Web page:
Sunday, August 20, 2006

The wrong kind of war

On the road to Al-Zubair - a Snatch convoy ambushedFamously, in the days when we had a nationalised railway network and the system was routinely brought to a grinding halt with the even moderate winter snows, a hapless executive was hauled before the cameras to explain why, on one particular occasion, a particularly light fall of snow had brought trains to a complete halt.

It was, he explained to the incredulous media, "the wrong kind of snow". This he later expanded upon, telling us that it has been a very fine snow which, while not heavy enough to block the lines, had invaded the engines, blocking filters and shorting out electrics. This was plausible enough but too late. Forever in the vocabulary now rests that sneering commentary on the inadequacies of nationalised industries, "…the wrong kind of snow".

Reviewing now the recent performance of the Israelis in the Lebanon campaign – something which I promised in a post a week ago, I suppose the best that can be said of it is that the IDF was fighting "the wrong kind of war".

What brought this to mind was a photograph in today's edition of The Sunday Telegraph which we published on this blog nearly a month ago (so much for blogs being "derivative"), which illustrates a different facet of precisely the problem which the Israelis currently face (above left).

In the instance illustrated by the photograph and the accompanying story we have an issue rehearsed at length (and in depth) by this blog, where we argue that British troops attempting to police southern Iraq are dangerously ill-equipped.

More specifically, we have an army in theatre relying on equipment such as the Challenger Main Battle Tank (MBT) (pictured above, on patrol in Al Amarah, southern Iraq) and the Warrior Mechanised Infantry Combat Vehicle (MICV) which were devised as the core weapons of armoured divisions intended to combat a massed Warsaw Pact armoured thrust in northern Europe. In short, they were never intended for counter-insurgency operations (especially in the high temperatures of the Iraqi theatre) and are wholly unsuited to it.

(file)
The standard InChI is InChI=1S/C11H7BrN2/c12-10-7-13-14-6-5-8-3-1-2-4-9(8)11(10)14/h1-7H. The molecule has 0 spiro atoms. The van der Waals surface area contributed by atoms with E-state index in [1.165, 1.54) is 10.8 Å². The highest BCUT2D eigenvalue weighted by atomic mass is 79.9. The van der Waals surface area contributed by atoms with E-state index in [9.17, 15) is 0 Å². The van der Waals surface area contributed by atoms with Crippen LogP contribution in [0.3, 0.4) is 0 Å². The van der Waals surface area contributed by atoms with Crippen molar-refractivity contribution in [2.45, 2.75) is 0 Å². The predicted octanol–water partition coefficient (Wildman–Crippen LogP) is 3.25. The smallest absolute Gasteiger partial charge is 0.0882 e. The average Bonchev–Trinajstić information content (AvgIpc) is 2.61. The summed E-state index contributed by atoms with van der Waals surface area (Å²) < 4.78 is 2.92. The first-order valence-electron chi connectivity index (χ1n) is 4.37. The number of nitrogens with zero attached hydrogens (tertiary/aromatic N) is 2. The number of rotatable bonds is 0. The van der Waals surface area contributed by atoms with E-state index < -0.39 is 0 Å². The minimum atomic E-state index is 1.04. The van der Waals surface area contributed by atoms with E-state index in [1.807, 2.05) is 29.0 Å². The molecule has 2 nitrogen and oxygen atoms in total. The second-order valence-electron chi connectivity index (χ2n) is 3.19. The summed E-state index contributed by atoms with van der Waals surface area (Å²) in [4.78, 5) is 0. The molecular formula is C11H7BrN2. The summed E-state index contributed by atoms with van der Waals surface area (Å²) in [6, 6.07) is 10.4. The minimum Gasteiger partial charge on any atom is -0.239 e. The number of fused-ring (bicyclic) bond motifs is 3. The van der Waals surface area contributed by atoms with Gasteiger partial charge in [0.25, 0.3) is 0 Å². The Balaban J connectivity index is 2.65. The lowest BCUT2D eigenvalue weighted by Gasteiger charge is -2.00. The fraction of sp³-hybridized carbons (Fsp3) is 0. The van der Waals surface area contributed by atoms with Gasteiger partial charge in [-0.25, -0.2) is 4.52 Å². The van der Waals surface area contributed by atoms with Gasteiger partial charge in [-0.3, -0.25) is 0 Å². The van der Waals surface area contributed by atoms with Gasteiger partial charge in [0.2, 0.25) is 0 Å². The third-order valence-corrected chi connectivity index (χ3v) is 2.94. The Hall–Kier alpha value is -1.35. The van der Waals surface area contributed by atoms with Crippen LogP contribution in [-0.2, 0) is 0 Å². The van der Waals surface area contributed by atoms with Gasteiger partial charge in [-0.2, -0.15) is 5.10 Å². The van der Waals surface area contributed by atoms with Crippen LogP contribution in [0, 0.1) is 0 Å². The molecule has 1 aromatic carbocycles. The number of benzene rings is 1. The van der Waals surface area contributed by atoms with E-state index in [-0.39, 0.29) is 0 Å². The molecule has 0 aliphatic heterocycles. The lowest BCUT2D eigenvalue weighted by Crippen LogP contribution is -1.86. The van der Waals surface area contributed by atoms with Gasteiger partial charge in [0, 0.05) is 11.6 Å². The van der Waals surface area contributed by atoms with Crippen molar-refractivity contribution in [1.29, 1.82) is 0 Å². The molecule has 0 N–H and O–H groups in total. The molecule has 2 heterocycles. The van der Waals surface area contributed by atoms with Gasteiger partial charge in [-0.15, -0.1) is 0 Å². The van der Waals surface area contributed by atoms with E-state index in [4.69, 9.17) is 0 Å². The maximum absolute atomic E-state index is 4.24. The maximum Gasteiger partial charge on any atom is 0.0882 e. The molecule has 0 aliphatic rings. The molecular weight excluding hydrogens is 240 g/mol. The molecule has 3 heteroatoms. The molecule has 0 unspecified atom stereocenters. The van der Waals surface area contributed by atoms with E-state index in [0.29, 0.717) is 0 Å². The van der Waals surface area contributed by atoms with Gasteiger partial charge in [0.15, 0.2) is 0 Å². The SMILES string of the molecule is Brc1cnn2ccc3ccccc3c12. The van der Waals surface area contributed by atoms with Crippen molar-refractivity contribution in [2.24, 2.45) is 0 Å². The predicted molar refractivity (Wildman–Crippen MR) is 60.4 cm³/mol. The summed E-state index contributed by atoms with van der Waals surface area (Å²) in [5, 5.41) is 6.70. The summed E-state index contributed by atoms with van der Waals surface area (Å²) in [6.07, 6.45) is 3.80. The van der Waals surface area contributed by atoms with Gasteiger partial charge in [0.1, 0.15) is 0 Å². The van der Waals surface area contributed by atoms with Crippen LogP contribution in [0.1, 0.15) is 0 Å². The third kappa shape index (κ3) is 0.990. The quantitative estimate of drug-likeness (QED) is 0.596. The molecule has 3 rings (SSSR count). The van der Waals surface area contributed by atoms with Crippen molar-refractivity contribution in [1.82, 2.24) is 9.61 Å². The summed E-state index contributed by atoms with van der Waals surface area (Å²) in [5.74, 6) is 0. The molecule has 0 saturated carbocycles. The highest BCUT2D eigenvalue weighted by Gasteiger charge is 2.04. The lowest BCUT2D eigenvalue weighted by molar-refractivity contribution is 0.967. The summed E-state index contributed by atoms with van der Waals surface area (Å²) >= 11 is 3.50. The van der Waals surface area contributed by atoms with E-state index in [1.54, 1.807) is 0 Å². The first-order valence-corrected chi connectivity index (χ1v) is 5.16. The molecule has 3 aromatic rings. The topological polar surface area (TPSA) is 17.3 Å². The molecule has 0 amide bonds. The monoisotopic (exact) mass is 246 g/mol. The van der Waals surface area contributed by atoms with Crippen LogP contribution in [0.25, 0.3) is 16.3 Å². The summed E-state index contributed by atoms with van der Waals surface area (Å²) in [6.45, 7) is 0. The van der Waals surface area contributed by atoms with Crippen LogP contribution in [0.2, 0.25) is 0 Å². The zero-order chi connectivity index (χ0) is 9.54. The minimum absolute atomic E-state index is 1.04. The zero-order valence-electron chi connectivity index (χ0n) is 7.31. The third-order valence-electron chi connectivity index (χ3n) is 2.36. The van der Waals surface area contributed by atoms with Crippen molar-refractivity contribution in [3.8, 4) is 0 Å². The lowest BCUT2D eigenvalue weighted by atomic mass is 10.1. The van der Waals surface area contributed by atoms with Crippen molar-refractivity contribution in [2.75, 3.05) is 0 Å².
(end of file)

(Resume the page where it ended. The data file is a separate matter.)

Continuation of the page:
Snatch Land Rovers on the dock in BelfastPartly recognising this, in late 2003, the British Ministry of Defence drafted in a consignment of mothballed armoured Land Rovers (the nearest equivalent to the up-armoured Humvee), themselves designed for dealing with street violence in Belfast and other Northern Ireland locations, during the height of the "troubles".

Known universally as "Snatch" Land Rovers, these might have been adequate for dealing with the provisional IRA and general street violence but against an enemy which had access to any number of munitions and increasingly sophisticated roadside bombs – such as the explosively formed projectile (EFP) roadside mine – they proved easy prey. Thus it was that, by early this year, soldiers patrolling in "Snatch" Land Rovers had accounted for more than a quarter of our combat deaths in Iraq.

This was a problem which has also faced the US forces, which have suffered a higher proportion of casualties and larger absolute numbers from what are generically known as Improvised Explosive Devices or IEDs.

The RG-31, operated by Combat Engineers in the USMCIn response to that – after a series of false starts, which included a programme of adding armour to the standard utility vehicle, the Humvee – the US, led by the US Marine Corps, started a re-equipment programme using vehicles based on Rhodesian and South African experience, specifically designed to deal with the IED threat. These include the RG-31, the Cougar and the Buffalo.

Less obviously but just as significant, the US forces are undergoing a fundamental restructuring. In the war against the hit and run bomber, who will fight in civilian clothes and merge with the civilian population, there is no front line. Casualty rates amongst non-combatants (known from Vietnam days as REMFs) have matched those in combat units.